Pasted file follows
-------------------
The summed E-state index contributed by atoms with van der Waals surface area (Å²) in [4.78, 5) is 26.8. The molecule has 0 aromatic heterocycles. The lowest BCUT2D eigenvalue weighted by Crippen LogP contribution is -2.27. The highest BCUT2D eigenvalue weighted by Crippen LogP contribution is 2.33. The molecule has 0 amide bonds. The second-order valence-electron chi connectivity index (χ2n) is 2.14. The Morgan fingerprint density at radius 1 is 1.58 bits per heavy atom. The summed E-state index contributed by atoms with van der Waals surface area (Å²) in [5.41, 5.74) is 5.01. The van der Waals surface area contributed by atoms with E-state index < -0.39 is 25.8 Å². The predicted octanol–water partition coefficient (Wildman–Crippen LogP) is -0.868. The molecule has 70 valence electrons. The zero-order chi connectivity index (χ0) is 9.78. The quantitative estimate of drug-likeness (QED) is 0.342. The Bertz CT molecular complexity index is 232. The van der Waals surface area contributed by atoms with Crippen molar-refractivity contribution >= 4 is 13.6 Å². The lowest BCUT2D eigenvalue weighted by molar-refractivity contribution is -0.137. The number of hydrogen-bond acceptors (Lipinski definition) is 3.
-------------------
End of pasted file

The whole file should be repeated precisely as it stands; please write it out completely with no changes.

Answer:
The summed E-state index contributed by atoms with van der Waals surface area (Å²) in [4.78, 5) is 26.8. The molecule has 0 aromatic heterocycles. The lowest BCUT2D eigenvalue weighted by Crippen LogP contribution is -2.27. The highest BCUT2D eigenvalue weighted by Crippen LogP contribution is 2.33. The molecule has 0 amide bonds. The second-order valence-electron chi connectivity index (χ2n) is 2.14. The Morgan fingerprint density at radius 1 is 1.58 bits per heavy atom. The summed E-state index contributed by atoms with van der Waals surface area (Å²) in [5.41, 5.74) is 5.01. The van der Waals surface area contributed by atoms with E-state index < -0.39 is 25.8 Å². The predicted octanol–water partition coefficient (Wildman–Crippen LogP) is -0.868. The molecule has 70 valence electrons. The zero-order chi connectivity index (χ0) is 9.78. The quantitative estimate of drug-likeness (QED) is 0.342. The Bertz CT molecular complexity index is 232. The van der Waals surface area contributed by atoms with Crippen molar-refractivity contribution >= 4 is 13.6 Å². The lowest BCUT2D eigenvalue weighted by molar-refractivity contribution is -0.137. The number of hydrogen-bond acceptors (Lipinski definition) is 3.